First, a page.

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Payson eyes coal power

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PAYSON — City leaders want a cheaper source of electric power than the just-completed, $100 million Nebo Power Plant generates.

City power superintendent Ron Crump has been in negotiations to acquire coal-fired power from two generating plants, one in New Mexico and another one near Price. Sixteen megawatts from San Juan Unit No. 4 in Farmington, N.M., and Pacific Corp.'s Hunter No. 2 power plant near Price now goes to St. George, but that city wants to give it up. At 4.5 cents per kilowatt hour, the power is cheaper than electricity coming from the Nebo plant and would save the city about $3 million annually, Crump said.

With the new power source, Payson wouldn't have to take electricity as often to meet peak needs from the Nebo station, which can be turned on and off at will. Payson owns 11 percent of that station's output.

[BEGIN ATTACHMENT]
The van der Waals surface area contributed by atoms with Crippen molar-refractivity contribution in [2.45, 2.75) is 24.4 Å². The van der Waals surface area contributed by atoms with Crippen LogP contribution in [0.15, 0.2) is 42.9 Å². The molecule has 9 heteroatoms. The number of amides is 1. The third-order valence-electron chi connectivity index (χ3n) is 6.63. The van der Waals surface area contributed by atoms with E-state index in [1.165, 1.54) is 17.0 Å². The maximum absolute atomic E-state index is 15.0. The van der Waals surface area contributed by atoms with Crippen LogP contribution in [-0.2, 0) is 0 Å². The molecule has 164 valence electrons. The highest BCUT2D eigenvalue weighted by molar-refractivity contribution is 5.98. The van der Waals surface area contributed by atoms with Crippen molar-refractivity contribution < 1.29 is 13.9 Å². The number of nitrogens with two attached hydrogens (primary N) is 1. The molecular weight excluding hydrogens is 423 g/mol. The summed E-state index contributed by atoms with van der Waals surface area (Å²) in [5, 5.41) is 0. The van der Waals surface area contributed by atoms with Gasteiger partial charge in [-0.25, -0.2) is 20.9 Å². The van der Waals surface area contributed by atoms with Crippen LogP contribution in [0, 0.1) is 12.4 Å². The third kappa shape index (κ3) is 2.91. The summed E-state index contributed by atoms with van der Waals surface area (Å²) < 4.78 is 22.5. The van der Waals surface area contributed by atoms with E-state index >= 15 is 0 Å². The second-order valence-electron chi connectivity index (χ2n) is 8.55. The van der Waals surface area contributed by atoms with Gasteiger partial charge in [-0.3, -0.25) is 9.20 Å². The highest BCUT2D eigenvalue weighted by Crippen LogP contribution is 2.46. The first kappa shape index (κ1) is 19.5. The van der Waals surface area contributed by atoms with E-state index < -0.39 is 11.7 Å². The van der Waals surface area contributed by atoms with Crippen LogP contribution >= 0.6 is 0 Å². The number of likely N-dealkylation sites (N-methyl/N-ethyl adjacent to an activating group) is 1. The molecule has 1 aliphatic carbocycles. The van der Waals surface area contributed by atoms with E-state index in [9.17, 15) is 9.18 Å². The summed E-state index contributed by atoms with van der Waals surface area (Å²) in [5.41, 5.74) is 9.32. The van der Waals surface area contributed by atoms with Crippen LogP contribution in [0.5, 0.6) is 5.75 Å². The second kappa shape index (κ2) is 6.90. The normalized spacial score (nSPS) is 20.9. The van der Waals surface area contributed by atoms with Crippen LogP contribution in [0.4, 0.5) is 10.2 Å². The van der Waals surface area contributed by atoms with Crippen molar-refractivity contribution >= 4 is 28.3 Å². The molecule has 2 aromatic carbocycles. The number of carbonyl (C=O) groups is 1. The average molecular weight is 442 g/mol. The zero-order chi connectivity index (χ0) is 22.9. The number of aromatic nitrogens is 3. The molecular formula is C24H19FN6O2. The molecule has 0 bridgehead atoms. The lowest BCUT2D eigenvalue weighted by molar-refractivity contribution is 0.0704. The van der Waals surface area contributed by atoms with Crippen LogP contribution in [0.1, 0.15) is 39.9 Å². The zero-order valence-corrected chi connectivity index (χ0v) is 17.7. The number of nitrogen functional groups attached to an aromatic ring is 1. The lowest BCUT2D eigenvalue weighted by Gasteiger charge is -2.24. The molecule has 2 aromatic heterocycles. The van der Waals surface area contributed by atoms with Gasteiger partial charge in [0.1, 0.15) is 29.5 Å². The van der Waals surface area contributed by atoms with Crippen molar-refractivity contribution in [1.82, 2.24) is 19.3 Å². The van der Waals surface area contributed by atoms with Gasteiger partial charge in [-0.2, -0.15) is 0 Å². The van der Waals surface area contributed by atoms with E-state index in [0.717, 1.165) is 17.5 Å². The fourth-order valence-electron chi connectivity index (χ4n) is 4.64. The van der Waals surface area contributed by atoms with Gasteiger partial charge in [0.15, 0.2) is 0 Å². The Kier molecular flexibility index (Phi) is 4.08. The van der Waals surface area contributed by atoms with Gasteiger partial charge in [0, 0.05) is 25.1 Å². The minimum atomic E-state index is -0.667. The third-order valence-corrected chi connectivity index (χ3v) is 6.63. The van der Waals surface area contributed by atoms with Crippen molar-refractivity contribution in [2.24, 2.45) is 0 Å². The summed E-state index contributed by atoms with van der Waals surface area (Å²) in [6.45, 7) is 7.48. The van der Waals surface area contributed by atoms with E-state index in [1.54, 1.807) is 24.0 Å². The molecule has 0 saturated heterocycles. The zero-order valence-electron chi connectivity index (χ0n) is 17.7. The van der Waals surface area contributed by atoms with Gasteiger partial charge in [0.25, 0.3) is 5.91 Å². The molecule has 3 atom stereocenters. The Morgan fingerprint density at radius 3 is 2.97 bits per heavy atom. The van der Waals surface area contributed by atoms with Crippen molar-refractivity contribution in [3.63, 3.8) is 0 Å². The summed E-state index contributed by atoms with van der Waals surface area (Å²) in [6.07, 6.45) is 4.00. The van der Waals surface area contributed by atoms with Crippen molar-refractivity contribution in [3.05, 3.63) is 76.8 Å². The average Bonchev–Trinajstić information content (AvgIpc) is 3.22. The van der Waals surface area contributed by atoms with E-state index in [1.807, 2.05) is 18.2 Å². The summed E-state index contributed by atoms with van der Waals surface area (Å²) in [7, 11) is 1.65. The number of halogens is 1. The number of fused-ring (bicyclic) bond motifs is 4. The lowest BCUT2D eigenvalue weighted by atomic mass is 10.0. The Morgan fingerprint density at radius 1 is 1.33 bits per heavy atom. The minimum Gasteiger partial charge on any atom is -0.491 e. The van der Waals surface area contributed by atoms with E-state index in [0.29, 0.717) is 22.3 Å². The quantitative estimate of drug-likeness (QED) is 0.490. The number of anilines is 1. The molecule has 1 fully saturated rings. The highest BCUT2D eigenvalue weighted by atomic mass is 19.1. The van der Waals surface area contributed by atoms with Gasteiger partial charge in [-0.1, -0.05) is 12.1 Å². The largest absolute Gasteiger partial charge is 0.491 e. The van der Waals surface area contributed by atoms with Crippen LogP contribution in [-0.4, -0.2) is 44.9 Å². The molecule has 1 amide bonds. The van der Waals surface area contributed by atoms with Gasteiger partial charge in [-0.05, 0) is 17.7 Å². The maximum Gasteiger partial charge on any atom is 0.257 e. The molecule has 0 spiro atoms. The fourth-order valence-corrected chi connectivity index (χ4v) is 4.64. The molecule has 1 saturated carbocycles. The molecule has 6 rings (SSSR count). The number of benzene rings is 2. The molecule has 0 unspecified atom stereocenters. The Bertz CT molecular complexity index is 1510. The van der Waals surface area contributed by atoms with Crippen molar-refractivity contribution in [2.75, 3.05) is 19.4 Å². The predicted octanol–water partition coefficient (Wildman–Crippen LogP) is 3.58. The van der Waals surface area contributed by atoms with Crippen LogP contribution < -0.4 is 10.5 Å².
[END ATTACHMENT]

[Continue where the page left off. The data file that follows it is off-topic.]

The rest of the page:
St. George is working through the Utah Association of Municipal Power Systems to transfer its entitlement to Payson, said St. George Energy Services Director Phil Solomon. The power is fed into the city system 24 hours a day but is only needed at peak times, he said. The sale will reduce city debt because St. George had ownership in the plants, he said.

Crump wants Payson to buy seven of those 16 megawatts, which would also give the city a more balanced mix of coal and natural gas electricity. Natural gas and steam run the 140 megawatt Nebo plant. It serves about 83,000 customers.

The plant was built to give the municipalities it serves cheaper power than they could buy on the open market. Those cities wouldn't be affected by Payson's decision, Crump said.

Meanwhile, the city is also looking at buying power from still another coal-fired plant now on the drawing board. Intermountain Power Agency Project Unit No. 3, a $2.1 billion, 950 megawatt expansion plant in Delta, is anticipated to start generating power by April 2011. The big players in the plant are PacifiCorp and UAMPS, Crump said. However, PacifiCorp spokeswoman Margaret Kesler said "it's way to early" for PacifiCorp to know if it will be involved. Most of the power would stay in Utah.

The Ccity of Los Angeles was considered a major player once, but has withdrawn.

Payson may buy 15 megawatts to take city power needs forward 25 years. Cost is an estimated 4 cents a kilowatt hour. The city must decide by early November if it wants to be involved.

"We're always trying to find a better deal," Crump said.


E-mail: rodger@desnews.com